Although listeria infection (listeriosis) is uncommon, extra care should be taken during pregnancy since even a minor form of the disease in a pregnant woman may result in miscarriage, stillbirth, or serious illness in a newborn infant.
Can I Eat Cheesecake While Pregnant
Cheesecake is safe to consume during pregnancy. Simply verify that your cake is prepared with pasteurized ingredients by checking the label when purchasing or eating out.
If you’re cooking cheesecake at home, use pasteurized ingredients and thoroughly cook the eggs. If you’re still worried, try non-dairy alternatives for a tasty treat with a reduced risk of food poisoning.
Cheesecake may be made in a number of ways. Baking is used in several ways. Others can be prepared fast without the need to cook. You can also use almonds or vegan cream cheese to create non-dairy versions.
List of Safe Cheese During Pregnancy
- Pasteurized mozzarella
- Processed cheese
- Cottage cheese
- Cream cheese
Can Pregnant Women Eat Sour Cream
You may want to replace sour cream with plain Greek yogurt, which has a similar flavor and texture to sour cream but has far more nutritive benefits since it contains protein and calcium.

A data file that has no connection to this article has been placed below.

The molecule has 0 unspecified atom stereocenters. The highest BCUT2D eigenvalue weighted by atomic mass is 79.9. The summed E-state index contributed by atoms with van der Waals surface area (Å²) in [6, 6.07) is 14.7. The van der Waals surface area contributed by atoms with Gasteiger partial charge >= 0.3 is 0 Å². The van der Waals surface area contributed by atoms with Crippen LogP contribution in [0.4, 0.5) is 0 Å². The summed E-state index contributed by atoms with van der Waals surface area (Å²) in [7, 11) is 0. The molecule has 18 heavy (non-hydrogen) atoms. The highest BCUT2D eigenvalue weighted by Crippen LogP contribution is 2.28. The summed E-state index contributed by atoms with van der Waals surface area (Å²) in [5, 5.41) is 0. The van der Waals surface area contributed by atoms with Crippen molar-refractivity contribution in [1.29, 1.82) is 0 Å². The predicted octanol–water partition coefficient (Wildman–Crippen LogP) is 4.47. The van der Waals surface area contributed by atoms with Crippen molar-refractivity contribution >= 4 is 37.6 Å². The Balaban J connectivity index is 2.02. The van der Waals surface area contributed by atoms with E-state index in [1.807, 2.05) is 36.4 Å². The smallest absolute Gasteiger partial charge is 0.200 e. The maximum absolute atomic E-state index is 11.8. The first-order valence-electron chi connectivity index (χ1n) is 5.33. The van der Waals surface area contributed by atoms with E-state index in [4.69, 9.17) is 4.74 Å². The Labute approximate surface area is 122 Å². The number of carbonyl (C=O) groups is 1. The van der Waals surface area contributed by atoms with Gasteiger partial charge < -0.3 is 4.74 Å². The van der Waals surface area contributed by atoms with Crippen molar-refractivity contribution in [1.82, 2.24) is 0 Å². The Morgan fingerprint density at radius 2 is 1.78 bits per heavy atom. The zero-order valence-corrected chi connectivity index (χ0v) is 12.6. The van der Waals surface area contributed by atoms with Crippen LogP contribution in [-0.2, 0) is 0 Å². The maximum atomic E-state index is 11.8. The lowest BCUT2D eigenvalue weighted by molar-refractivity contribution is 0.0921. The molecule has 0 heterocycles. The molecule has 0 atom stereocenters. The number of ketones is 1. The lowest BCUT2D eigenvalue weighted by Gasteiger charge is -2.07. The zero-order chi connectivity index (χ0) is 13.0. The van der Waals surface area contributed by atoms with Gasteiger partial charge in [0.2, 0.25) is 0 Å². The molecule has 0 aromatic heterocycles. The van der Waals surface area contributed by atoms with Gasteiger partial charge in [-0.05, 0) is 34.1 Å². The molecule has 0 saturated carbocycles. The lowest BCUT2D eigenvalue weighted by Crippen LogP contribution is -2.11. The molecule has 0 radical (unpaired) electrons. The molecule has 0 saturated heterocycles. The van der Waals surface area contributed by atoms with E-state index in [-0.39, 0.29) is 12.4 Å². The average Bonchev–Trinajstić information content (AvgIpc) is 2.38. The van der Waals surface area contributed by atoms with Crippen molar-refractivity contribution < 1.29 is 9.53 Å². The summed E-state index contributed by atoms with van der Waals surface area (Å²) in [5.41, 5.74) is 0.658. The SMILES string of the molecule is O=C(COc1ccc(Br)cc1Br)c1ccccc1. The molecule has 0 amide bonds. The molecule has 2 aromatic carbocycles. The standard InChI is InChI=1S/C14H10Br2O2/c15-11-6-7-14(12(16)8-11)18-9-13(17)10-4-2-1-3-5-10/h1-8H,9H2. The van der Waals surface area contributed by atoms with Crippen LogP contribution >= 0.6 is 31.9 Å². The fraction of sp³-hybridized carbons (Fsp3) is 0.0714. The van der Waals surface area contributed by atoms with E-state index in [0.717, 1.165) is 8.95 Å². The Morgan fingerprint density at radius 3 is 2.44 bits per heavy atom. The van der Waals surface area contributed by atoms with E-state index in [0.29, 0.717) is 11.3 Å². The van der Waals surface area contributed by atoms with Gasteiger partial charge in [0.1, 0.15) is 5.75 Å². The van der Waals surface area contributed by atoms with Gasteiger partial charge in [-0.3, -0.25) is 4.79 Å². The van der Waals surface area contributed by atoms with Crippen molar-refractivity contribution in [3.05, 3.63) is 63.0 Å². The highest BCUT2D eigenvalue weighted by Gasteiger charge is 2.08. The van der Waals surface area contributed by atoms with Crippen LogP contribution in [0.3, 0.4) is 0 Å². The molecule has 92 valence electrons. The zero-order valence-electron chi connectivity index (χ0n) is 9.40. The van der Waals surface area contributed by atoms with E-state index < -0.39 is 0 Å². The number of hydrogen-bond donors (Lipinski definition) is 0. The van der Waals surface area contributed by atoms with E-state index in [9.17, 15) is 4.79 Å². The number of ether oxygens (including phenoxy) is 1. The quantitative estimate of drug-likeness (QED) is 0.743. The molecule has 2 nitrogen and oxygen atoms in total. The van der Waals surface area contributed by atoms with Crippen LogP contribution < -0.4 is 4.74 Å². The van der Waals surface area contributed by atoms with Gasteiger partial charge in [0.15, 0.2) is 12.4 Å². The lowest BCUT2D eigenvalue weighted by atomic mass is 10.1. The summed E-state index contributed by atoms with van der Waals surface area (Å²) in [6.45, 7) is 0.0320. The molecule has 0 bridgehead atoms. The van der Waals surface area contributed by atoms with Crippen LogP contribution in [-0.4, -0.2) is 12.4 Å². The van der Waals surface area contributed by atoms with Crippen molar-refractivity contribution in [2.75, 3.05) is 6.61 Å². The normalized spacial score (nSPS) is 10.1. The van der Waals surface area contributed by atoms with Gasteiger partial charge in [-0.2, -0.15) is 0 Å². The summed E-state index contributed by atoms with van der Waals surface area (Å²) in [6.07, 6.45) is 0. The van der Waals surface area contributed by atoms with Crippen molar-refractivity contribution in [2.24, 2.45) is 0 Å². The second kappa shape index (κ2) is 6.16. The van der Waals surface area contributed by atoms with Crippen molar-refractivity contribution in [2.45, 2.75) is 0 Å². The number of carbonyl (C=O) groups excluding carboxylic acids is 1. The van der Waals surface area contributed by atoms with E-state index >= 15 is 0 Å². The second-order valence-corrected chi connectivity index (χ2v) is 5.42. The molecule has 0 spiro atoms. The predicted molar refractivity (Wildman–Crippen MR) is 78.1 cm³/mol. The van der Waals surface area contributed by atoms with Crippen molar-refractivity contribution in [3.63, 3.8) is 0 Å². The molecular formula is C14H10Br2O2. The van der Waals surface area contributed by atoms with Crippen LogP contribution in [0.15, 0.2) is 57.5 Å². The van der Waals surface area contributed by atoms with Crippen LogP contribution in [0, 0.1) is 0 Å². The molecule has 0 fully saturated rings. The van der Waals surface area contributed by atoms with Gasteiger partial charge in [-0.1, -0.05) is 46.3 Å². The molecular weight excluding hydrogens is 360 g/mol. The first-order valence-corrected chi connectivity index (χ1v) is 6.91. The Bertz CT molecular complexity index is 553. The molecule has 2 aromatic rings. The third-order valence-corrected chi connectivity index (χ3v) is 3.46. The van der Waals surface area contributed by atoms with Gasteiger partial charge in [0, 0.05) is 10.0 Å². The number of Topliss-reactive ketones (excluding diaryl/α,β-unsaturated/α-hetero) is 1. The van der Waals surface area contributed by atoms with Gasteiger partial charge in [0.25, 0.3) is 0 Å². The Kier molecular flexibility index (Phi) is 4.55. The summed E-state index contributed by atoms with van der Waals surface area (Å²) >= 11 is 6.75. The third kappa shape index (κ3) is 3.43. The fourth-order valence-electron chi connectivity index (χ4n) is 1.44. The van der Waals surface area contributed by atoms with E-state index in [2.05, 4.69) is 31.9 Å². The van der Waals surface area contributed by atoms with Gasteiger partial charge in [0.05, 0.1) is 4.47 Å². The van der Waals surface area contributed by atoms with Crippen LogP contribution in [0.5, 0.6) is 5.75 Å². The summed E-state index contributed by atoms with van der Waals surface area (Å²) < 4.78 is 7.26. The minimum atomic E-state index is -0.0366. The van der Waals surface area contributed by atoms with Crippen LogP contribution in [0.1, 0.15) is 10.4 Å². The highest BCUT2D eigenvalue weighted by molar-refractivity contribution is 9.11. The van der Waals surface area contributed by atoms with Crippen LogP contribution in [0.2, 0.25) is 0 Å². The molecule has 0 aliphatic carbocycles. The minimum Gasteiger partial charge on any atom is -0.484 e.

Sour cream and other pasteurized dairy products are completely safe to eat during pregnancy. While selecting a product, check for the term “pasteurized” on the label and store it in the refrigerator at a cool temperature. It’s critical to keep track of expiry dates and eat sour cream by the date specified on the package.
Can Pregnant Women Eat Blue Cheese?
Since blue cheeses are often made of unpasteurized milk, it increases your risk of Listeria poisoning, which is extremely dangerous for your unborn baby. Therefore, as a pregnant mother, you’d best avoid blue cheese or similar products.
Can You Eat Cream Cheese?
Since cream cheese is made of pasteurized dairy, it’s considered safe for pregnant women. However, you still need to pay close attention to its expiry date and as well as read the ingredients when you purchase.
The good news is that in Canada, as in most developed countries, all milk and milk products sold in supermarkets have to be pasteurized. The risk then comes from sources of cheeses and dairy products purchased from the local farmer or farmer’s market. However, there too, almost all dairy products will be pasteurized, but it doesn’t hurt to ask. Also, if you are traveling, especially to a more exotic location, be sure to check this before consuming any dairy.
Cream Cheese While Pregnant
Cream cheese is often prepared using cream, however, it may also be manufactured using a combination of cream and milk. Pasteurization means the process of heating cream or milk to temperatures that destroy germs (bad bacteria) and render it safe for ingestion. It’s then curdled, generally with the addition of lactic acid bacteria (the “good” bacteria).
Cream cheese is safe to consume during pregnancy since it is manufactured from pasteurized milk, which is safe to consume during pregnancy. Furthermore, cream cheese is a cheese spread, not a soft cheese, which is a significant distinction.